“Have I lost my salvation? Does God still love me even though I'm doing everything wrong? And where do I go from here? I don't know what to do.”
Each weekday at 7:40 a.m. and again at 4:30 p.m. my stress level rises considerably. This stress can last anywhere from 15 to 45 minutes, depending on—you guessed it—how traffic is. Yes, I'm talking about my work commute.
Jesus has provided us a faith which frees us from the bonds of sin and frees us for the purpose of following Him. Let’s take a closer look at Paul’s exhortation that we stand firm in our freedom.
Christians since the first century have been tempted to trade grace for a life directed by strict law and high-minded requirement. The Apostle Paul addressed the Galatian church on this very issue, warning them against trading God’s Gospel for a different, human-made gospel. As we hear the word to the Galatians, keeping our message grounded in grace will help our lives exude grace.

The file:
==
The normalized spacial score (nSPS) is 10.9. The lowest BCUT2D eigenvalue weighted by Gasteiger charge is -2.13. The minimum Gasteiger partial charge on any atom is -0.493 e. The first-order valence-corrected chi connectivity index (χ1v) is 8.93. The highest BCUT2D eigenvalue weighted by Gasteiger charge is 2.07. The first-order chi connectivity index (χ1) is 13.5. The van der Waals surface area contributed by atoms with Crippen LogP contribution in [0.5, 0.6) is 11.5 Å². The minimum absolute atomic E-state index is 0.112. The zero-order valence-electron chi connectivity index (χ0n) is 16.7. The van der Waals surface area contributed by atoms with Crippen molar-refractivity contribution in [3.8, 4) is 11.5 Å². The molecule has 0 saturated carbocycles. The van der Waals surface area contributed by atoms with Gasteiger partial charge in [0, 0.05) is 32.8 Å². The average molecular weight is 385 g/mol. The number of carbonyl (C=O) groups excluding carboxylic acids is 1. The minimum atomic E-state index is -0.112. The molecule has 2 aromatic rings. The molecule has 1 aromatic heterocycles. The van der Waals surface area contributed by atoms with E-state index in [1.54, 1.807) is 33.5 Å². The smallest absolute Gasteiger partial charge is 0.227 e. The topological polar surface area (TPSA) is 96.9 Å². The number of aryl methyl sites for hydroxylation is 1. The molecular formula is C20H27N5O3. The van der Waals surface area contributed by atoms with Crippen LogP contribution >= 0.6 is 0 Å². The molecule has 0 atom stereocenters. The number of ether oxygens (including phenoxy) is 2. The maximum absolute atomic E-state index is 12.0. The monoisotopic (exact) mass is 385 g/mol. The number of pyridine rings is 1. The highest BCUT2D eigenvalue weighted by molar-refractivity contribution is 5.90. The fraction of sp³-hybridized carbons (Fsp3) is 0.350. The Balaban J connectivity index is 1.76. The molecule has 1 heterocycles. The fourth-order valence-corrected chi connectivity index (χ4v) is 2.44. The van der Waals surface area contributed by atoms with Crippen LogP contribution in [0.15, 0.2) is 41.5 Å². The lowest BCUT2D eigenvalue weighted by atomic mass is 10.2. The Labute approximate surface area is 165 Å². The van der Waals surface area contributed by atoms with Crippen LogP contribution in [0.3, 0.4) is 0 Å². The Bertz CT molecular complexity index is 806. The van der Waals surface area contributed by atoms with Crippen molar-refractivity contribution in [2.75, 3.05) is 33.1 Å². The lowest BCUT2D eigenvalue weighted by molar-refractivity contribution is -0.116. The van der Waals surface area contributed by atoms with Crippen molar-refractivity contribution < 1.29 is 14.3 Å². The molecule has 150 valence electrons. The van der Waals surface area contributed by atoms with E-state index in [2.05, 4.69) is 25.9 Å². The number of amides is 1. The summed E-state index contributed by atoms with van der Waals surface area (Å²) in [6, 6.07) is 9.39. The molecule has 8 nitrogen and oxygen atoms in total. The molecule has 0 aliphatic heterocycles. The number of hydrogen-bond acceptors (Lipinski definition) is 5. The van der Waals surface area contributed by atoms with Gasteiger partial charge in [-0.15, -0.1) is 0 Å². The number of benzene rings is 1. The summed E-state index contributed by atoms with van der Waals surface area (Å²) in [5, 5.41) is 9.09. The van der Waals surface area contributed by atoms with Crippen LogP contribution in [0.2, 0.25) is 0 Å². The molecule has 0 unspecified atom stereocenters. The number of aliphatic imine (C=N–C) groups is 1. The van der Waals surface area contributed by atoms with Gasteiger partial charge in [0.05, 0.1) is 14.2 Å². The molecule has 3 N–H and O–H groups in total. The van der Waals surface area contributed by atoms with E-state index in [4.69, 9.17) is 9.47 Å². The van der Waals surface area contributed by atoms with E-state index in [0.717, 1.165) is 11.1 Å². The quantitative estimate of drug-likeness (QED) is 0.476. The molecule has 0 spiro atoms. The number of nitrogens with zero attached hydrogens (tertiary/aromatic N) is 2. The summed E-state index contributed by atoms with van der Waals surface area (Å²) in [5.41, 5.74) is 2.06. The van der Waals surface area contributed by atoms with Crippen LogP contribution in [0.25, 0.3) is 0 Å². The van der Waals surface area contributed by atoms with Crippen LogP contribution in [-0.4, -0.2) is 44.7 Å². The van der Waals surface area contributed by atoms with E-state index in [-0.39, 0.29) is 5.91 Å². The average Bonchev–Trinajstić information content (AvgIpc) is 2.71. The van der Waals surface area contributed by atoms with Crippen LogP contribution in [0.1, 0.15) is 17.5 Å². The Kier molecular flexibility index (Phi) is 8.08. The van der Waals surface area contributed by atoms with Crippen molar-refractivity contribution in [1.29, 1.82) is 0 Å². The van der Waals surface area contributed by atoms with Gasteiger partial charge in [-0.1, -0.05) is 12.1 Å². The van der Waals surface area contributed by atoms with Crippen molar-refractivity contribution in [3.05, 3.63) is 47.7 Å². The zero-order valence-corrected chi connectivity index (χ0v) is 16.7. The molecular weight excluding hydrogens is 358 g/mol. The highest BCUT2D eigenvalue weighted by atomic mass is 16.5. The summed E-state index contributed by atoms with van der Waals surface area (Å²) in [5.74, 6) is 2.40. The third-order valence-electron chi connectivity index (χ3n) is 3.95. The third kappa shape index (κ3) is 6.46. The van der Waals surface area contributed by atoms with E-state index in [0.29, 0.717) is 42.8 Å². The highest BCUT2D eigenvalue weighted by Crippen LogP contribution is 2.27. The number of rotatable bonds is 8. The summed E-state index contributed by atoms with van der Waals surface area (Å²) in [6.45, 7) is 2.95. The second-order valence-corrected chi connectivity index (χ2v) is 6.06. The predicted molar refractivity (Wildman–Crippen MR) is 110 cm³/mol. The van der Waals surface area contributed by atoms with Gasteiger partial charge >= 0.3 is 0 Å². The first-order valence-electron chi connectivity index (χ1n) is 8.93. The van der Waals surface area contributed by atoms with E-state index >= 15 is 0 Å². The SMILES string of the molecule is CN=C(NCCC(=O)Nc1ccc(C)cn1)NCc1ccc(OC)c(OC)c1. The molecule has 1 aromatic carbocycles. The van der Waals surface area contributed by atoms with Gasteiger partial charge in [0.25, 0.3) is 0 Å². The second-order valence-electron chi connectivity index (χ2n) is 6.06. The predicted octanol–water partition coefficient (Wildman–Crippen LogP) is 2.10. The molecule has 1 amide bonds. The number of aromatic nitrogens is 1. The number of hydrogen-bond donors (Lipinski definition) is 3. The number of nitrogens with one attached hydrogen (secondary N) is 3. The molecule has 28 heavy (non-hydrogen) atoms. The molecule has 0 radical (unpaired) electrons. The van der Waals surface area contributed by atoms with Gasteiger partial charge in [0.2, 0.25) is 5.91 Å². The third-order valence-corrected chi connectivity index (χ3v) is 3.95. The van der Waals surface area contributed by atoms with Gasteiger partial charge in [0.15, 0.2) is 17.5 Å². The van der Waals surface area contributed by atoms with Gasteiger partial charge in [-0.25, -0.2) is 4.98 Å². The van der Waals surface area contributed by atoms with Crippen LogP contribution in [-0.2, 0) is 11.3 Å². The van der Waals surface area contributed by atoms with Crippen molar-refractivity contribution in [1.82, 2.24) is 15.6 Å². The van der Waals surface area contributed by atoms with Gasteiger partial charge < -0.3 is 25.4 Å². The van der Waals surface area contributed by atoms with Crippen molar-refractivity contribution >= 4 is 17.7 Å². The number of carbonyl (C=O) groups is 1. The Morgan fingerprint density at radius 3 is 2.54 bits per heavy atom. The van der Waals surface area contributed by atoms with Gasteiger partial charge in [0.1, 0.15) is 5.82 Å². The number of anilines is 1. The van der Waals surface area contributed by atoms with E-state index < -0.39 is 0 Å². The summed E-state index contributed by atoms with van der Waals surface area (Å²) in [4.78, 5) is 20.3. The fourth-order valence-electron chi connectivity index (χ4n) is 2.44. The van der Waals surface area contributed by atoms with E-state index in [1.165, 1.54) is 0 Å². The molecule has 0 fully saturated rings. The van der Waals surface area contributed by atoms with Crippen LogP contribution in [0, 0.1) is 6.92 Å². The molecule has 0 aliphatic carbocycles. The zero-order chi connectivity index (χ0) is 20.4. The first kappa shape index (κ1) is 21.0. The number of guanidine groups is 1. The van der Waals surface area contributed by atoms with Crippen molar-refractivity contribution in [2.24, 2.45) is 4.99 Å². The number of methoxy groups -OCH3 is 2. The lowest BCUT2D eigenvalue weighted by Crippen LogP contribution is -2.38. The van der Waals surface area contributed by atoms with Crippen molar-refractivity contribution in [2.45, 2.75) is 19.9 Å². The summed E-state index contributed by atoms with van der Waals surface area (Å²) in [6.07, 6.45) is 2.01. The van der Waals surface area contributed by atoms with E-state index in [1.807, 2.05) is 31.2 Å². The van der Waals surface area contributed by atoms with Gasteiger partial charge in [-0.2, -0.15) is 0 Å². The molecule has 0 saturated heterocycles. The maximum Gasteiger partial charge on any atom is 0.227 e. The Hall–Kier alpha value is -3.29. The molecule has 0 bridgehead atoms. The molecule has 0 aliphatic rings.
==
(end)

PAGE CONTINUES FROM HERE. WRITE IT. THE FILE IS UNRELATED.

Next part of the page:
There will always be those who abuse God's grace. Let's clarify and analyze this tension while being careful not to allow the abuse of a few to diminish the message of grace.
Jealousy is a sin, which cannot be hidden. It starts small but ultimately leads to envy, strife, and conflict. Whether it’s at home, at work, or on a team jealousy always promotes bitterness. The only cure is contentment. When you accept where you are and who you are, you’re able to contentedly live your life...and give others the freedom to do the same.
Being under grace beings being free in Christ and no longer a slave to sin. However, this doesn’t mean you’re free to do whatever you please. It means you do what pleases Christ.
Grace is letting people be and giving them room to be themselves.
On the surface Chuck Colson had everything but underneath his life was empty. It was only when he accepted Christ the emptiness was filled and he truly began to live.
When you’re life is free of bitterness you have lots of room for kindness. Which would you rather have in your life?